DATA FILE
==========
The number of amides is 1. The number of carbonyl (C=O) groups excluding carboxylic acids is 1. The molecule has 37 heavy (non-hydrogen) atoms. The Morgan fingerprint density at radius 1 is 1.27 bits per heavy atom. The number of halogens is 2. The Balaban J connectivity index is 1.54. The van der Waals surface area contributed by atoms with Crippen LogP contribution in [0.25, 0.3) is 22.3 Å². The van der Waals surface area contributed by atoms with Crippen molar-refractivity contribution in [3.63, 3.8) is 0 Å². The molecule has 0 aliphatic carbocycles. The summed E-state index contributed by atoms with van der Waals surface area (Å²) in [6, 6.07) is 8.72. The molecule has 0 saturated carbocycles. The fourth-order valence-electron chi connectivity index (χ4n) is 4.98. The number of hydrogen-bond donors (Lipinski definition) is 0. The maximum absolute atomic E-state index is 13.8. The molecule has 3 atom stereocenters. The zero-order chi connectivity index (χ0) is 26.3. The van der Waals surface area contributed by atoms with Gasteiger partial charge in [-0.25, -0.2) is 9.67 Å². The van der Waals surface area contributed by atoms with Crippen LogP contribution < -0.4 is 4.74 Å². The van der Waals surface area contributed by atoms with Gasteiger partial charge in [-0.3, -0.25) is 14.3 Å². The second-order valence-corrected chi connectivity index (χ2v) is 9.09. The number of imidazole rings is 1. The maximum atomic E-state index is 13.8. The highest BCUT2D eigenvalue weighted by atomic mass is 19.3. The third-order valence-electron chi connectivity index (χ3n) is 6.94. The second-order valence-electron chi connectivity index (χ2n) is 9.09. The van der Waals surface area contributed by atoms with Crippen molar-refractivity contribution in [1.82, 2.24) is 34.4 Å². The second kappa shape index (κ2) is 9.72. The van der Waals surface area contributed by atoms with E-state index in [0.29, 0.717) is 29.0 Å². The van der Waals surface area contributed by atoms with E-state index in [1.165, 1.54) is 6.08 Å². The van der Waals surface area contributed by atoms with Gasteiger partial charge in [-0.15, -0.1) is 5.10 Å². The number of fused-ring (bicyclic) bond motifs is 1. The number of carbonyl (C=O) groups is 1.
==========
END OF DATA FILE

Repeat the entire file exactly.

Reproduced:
The number of amides is 1. The number of carbonyl (C=O) groups excluding carboxylic acids is 1. The molecule has 37 heavy (non-hydrogen) atoms. The Morgan fingerprint density at radius 1 is 1.27 bits per heavy atom. The number of halogens is 2. The Balaban J connectivity index is 1.54. The van der Waals surface area contributed by atoms with Crippen LogP contribution in [0.25, 0.3) is 22.3 Å². The van der Waals surface area contributed by atoms with Crippen molar-refractivity contribution in [3.63, 3.8) is 0 Å². The molecule has 0 aliphatic carbocycles. The summed E-state index contributed by atoms with van der Waals surface area (Å²) in [6, 6.07) is 8.72. The molecule has 0 saturated carbocycles. The fourth-order valence-electron chi connectivity index (χ4n) is 4.98. The number of hydrogen-bond donors (Lipinski definition) is 0. The maximum absolute atomic E-state index is 13.8. The molecule has 3 atom stereocenters. The zero-order chi connectivity index (χ0) is 26.3. The van der Waals surface area contributed by atoms with Gasteiger partial charge in [-0.25, -0.2) is 9.67 Å². The van der Waals surface area contributed by atoms with Crippen LogP contribution < -0.4 is 4.74 Å². The van der Waals surface area contributed by atoms with Gasteiger partial charge in [-0.3, -0.25) is 14.3 Å². The second-order valence-corrected chi connectivity index (χ2v) is 9.09. The number of imidazole rings is 1. The maximum atomic E-state index is 13.8. The highest BCUT2D eigenvalue weighted by atomic mass is 19.3. The third-order valence-electron chi connectivity index (χ3n) is 6.94. The second-order valence-electron chi connectivity index (χ2n) is 9.09. The van der Waals surface area contributed by atoms with Crippen molar-refractivity contribution in [1.82, 2.24) is 34.4 Å². The second kappa shape index (κ2) is 9.72. The van der Waals surface area contributed by atoms with E-state index in [0.29, 0.717) is 29.0 Å². The van der Waals surface area contributed by atoms with E-state index in [1.165, 1.54) is 6.08 Å². The van der Waals surface area contributed by atoms with Gasteiger partial charge in [-0.15, -0.1) is 5.10 Å². The number of fused-ring (bicyclic) bond motifs is 1. The number of carbonyl (C=O) groups is 1.